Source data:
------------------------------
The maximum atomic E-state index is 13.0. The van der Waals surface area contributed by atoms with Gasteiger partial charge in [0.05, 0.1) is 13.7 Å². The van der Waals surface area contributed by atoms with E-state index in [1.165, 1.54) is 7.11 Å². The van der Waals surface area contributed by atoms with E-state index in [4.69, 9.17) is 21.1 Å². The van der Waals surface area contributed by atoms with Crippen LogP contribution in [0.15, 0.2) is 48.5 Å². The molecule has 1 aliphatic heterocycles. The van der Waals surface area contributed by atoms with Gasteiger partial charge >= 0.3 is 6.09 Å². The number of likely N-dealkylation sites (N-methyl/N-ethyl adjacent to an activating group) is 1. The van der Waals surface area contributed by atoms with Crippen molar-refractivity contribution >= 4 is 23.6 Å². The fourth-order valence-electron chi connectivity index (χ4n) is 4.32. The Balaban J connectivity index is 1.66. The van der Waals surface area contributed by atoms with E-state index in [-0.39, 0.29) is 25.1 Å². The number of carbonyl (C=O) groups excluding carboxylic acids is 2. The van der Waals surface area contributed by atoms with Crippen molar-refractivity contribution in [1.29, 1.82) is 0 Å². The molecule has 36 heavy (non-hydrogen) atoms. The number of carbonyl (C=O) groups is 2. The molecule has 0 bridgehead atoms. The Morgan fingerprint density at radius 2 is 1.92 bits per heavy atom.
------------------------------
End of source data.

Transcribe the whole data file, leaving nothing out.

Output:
The maximum atomic E-state index is 13.0. The van der Waals surface area contributed by atoms with Gasteiger partial charge in [0.05, 0.1) is 13.7 Å². The van der Waals surface area contributed by atoms with E-state index in [1.165, 1.54) is 7.11 Å². The van der Waals surface area contributed by atoms with E-state index in [4.69, 9.17) is 21.1 Å². The van der Waals surface area contributed by atoms with Crippen LogP contribution in [0.15, 0.2) is 48.5 Å². The molecule has 1 aliphatic heterocycles. The van der Waals surface area contributed by atoms with Gasteiger partial charge >= 0.3 is 6.09 Å². The number of likely N-dealkylation sites (N-methyl/N-ethyl adjacent to an activating group) is 1. The van der Waals surface area contributed by atoms with Crippen molar-refractivity contribution >= 4 is 23.6 Å². The fourth-order valence-electron chi connectivity index (χ4n) is 4.32. The Balaban J connectivity index is 1.66. The van der Waals surface area contributed by atoms with E-state index in [-0.39, 0.29) is 25.1 Å². The number of carbonyl (C=O) groups excluding carboxylic acids is 2. The van der Waals surface area contributed by atoms with Crippen molar-refractivity contribution in [1.29, 1.82) is 0 Å². The molecule has 36 heavy (non-hydrogen) atoms. The number of carbonyl (C=O) groups is 2. The molecule has 0 bridgehead atoms. The Morgan fingerprint density at radius 2 is 1.92 bits per heavy atom.